Oh, Jiwon, et al. "Pregnancy Outcomes and Postpartum Relapse Rates in Women With RRMS Treated With Alemtuzumab in the Phase 2 and 3 Clinical Development Program Over 16 Years." Multiple Sclerosis and Related Disorders, vol. 43, 2020, p. 102146.
Oh J, Achiron A, Celius EG, et al. Pregnancy outcomes and postpartum relapse rates in women with RRMS treated with alemtuzumab in the phase 2 and 3 clinical development program over 16 years. Mult Scler Relat Disord. 2020;43:102146.
Oh, J., Achiron, A., Celius, E. G., Chambers, C., Derwenskus, J., Devonshire, V., Hellwig, K., Hutton, G. J., McCombe, P., Moore, M., Rog, D., Schneider, J. R., Simm, R. F., Sousa, L., Vincent, S. G., Chung, L., Daizadeh, N., Mitchell, C., & Compston, D. A. S. (2020). Pregnancy outcomes and postpartum relapse rates in women with RRMS treated with alemtuzumab in the phase 2 and 3 clinical development program over 16 years. Multiple Sclerosis and Related Disorders, 43, 102146. https://doi.org/10.1016/j.msard.2020.102146
Oh J, et al. Pregnancy Outcomes and Postpartum Relapse Rates in Women With RRMS Treated With Alemtuzumab in the Phase 2 and 3 Clinical Development Program Over 16 Years. Mult Scler Relat Disord. 2020;43:102146. PubMed PMID: 32498033.
* Article titles in AMA citation format should be in sentence-case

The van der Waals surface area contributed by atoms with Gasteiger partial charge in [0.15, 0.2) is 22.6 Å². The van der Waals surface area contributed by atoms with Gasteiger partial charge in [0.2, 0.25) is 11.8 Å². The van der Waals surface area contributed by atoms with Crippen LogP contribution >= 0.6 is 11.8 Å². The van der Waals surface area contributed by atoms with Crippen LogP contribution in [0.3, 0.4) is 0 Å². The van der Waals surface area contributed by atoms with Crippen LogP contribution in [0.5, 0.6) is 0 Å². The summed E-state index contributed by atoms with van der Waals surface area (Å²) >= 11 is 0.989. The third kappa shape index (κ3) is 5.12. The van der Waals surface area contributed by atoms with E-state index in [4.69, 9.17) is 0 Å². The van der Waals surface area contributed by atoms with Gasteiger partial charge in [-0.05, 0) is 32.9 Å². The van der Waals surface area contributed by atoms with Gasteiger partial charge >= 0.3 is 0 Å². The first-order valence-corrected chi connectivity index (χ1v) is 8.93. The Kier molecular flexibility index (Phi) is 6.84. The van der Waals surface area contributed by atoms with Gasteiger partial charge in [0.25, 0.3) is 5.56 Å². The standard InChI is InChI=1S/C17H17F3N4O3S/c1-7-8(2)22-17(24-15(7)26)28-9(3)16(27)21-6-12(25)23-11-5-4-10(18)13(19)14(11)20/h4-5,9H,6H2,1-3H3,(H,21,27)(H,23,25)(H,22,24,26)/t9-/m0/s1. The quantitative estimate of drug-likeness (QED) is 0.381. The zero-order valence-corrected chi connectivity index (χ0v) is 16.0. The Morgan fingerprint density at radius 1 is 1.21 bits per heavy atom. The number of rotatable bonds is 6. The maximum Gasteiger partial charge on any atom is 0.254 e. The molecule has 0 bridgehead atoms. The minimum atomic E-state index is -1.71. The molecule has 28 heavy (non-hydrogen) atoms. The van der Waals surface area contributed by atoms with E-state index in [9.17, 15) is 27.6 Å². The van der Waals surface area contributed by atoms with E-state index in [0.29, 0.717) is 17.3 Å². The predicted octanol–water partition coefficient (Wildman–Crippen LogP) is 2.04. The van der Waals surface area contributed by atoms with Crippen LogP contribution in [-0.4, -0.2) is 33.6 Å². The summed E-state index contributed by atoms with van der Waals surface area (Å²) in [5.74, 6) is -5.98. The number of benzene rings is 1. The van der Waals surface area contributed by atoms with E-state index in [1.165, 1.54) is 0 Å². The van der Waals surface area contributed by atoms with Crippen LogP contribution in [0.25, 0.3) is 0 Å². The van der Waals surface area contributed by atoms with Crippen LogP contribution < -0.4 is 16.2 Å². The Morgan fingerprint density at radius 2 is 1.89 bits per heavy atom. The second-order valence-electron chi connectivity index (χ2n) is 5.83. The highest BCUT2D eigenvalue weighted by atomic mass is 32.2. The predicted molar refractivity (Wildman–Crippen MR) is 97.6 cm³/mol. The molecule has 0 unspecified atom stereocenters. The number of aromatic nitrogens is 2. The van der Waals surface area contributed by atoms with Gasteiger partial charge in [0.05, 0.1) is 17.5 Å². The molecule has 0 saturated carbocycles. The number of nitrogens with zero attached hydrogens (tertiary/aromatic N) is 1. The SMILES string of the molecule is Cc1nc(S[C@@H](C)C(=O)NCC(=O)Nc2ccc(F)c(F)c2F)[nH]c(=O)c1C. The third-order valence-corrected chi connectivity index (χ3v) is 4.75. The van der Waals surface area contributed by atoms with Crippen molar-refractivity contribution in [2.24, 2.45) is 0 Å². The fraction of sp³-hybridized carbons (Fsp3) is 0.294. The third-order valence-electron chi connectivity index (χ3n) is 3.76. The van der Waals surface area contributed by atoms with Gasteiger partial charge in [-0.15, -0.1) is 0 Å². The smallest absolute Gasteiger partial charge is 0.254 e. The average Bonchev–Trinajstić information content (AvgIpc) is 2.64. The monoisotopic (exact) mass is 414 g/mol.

TY - JOUR T1 - Pregnancy outcomes and postpartum relapse rates in women with RRMS treated with alemtuzumab in the phase 2 and 3 clinical development program over 16 years. AU - Oh,Jiwon, AU - Achiron,Anat, AU - Celius,Elisabeth G, AU - Chambers,Christina, AU - Derwenskus,Joy, AU - Devonshire,Virginia, AU - Hellwig,Kerstin, AU - Hutton,George J, AU - McCombe,Pamela, AU - Moore,Marie, AU - Rog,David, AU - Schneider,Jean-Raphael, AU - Simm,Renata Faria, AU - Sousa,Livia, AU - Vincent,Stephen G, AU - Chung,Luke, AU - Daizadeh,Nadia, AU - Mitchell,Colin, AU - Compston,D Alastair S, AU - ,, Y1 - 2020/05/06/ PY - 2019/10/02/received PY - 2020/02/28/revised PY - 2020/04/21/accepted PY - 2020/6/5/pubmed PY - 2020/6/5/medline PY - 2020/6/5/entrez KW - Alemtuzumab KW - Disease-modifying therapy KW - Multiple sclerosis KW - Pregnancy KW - Safety SP - 102146 EP - 102146 JF - Multiple sclerosis and related disorders JO - Mult Scler Relat Disord VL - 43 N2 - BACKGROUND: Relapsing-remitting multiple sclerosis (RRMS) is frequently diagnosed in women of reproductive age. Because the use of disease-modifying therapies (DMTs) early in the disease course is increasing, it is important to evaluate the safety of DMTs in pregnant women and their developing fetuses. Alemtuzumab, approved for the treatment of relapsing forms of MS, is administered as 2 courses of 12 mg/day on 5 consecutive days at baseline and on 3 consecutive days 12 months later. Alemtuzumab is eliminated from the body within approximately 30 days after administration; it is recommended that women of childbearing potential use effective contraception during and for 4 months after treatment. Here, we report pregnancy outcomes in alemtuzumab-treated women from the phase 2 and 3 clinical development program over 16 years. METHODS: We followed 972 women who had alemtuzumab in phase 2 (CAMMS223 [NCT00050778]) and phase 3 (CARE-MS I [NCT00530348], CARE-MS II [NCT00548405]) studies, and/or in 2 consecutive extension studies (NCT00930553; NCT02255656 [TOPAZ]). In the extension studies, patients could receive additional alemtuzumab (12 mg/day on 3 days; ≥12 months apart) as needed for disease activity. All women who received alemtuzumab in the clinical development program were included. Pregnant or lactating patients were followed up for safety. RESULTS: As of November 26, 2018, 264 pregnancies occurred in 160 alemtuzumab-treated women, with a mean age at conception of 32.6 years, and mean time from last alemtuzumab dose to conception of 35.9 months. Of the 264 pregnancies, 233 (88%) were completed, 11 (4%) were ongoing, and 20 (8%) had unknown outcomes; 16 (6%) conceptions occurred within 4 months, and 5 conceptions within 1 month of the last alemtuzumab dose. Of the 233 completed pregnancies with known outcomes, there were 155 (67%) live births with no congenital abnormalities or birth defects, 52 (22%) spontaneous abortions, 25 (11%) elective abortions, and 1 (0.4%) stillbirth. Maternal age was associated with an increased risk of spontaneous abortion in alemtuzumab-treated patients (<35 years: 15%; ≥35 years: 37%; relative risk [RR], 2.46 [95% CI: 1.53-3.95], p=0.0002). Risk of spontaneous abortion was not increased in patients becoming pregnant ≤4 months versus >4 months since alemtuzumab exposure (19% vs 23%; RR, 1.08 [95% CI: 0.41-2.85], p=0.88). Autoimmune thyroid adverse events did not increase risk for spontaneous abortion (patients with vs without thyroid adverse events, 23.7% vs 21.3%; RR, 1.11 [95% CI: 0.69-1.80], p=0.75). Annualized relapse rate was 0.10 and 0.12 in the 2 years prior to pregnancy (post alemtuzumab), and was 0.22, 0.12, and 0.12 in each of the first 3 years postpartum, respectively. CONCLUSION: Normal live births were the most common outcome in women exposed to alemtuzumab 12 mg or 24 mg in clinical studies. Spontaneous abortion rate in alemtuzumab-treated patients was comparable with rates in the general population and treatment-naive MS patients, and was not increased in women with pregnancy onset within 4 months of alemtuzumab exposure. There was a minimal increase in postpartum relapses. SN - 2211-0356 UR - https://www.unboundmedicine.com/medline/citation/32498033/Pregnancy_outcomes_and_postpartum_relapse_rates_in_women_with_RRMS_treated_with_alemtuzumab_in_the_phase_2_and_3_clinical_development_program_over_16_years L2 - https://linkinghub.elsevier.com/retrieve/pii/S2211-0348(20)30222-4 DB - PRIME DP - Unbound Medicine ER -